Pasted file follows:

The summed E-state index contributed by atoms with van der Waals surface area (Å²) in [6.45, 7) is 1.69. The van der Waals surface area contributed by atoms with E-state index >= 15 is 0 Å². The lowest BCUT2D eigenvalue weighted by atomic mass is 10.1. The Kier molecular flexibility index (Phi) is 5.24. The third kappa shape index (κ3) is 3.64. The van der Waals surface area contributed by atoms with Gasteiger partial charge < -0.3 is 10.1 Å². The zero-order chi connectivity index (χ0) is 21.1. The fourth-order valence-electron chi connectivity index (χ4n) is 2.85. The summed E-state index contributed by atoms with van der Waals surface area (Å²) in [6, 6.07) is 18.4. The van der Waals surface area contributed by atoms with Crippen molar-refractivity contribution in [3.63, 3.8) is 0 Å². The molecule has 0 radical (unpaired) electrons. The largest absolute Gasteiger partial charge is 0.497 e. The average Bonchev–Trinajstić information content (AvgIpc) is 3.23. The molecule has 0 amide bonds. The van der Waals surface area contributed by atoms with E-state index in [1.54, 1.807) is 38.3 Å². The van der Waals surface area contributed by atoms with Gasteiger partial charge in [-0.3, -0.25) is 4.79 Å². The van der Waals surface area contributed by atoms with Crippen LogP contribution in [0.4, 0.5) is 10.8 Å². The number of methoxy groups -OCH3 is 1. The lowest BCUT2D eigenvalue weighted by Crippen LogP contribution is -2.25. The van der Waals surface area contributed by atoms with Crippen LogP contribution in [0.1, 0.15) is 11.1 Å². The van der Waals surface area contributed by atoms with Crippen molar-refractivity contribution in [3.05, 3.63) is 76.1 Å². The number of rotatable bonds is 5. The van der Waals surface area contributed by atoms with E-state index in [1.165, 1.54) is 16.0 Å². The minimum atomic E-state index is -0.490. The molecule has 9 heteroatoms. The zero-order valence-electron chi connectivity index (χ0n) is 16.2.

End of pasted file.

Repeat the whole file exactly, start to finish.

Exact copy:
The summed E-state index contributed by atoms with van der Waals surface area (Å²) in [6.45, 7) is 1.69. The van der Waals surface area contributed by atoms with E-state index >= 15 is 0 Å². The lowest BCUT2D eigenvalue weighted by atomic mass is 10.1. The Kier molecular flexibility index (Phi) is 5.24. The third kappa shape index (κ3) is 3.64. The van der Waals surface area contributed by atoms with Gasteiger partial charge < -0.3 is 10.1 Å². The zero-order chi connectivity index (χ0) is 21.1. The fourth-order valence-electron chi connectivity index (χ4n) is 2.85. The summed E-state index contributed by atoms with van der Waals surface area (Å²) in [6, 6.07) is 18.4. The van der Waals surface area contributed by atoms with Crippen molar-refractivity contribution in [3.63, 3.8) is 0 Å². The molecule has 0 radical (unpaired) electrons. The largest absolute Gasteiger partial charge is 0.497 e. The average Bonchev–Trinajstić information content (AvgIpc) is 3.23. The molecule has 0 amide bonds. The van der Waals surface area contributed by atoms with E-state index in [1.54, 1.807) is 38.3 Å². The van der Waals surface area contributed by atoms with Gasteiger partial charge in [-0.3, -0.25) is 4.79 Å². The van der Waals surface area contributed by atoms with Crippen LogP contribution in [0.4, 0.5) is 10.8 Å². The number of methoxy groups -OCH3 is 1. The lowest BCUT2D eigenvalue weighted by Crippen LogP contribution is -2.25. The van der Waals surface area contributed by atoms with Crippen LogP contribution in [0.1, 0.15) is 11.1 Å². The van der Waals surface area contributed by atoms with Crippen molar-refractivity contribution in [3.05, 3.63) is 76.1 Å². The number of rotatable bonds is 5. The van der Waals surface area contributed by atoms with E-state index in [1.165, 1.54) is 16.0 Å². The minimum atomic E-state index is -0.490. The molecule has 9 heteroatoms. The zero-order valence-electron chi connectivity index (χ0n) is 16.2.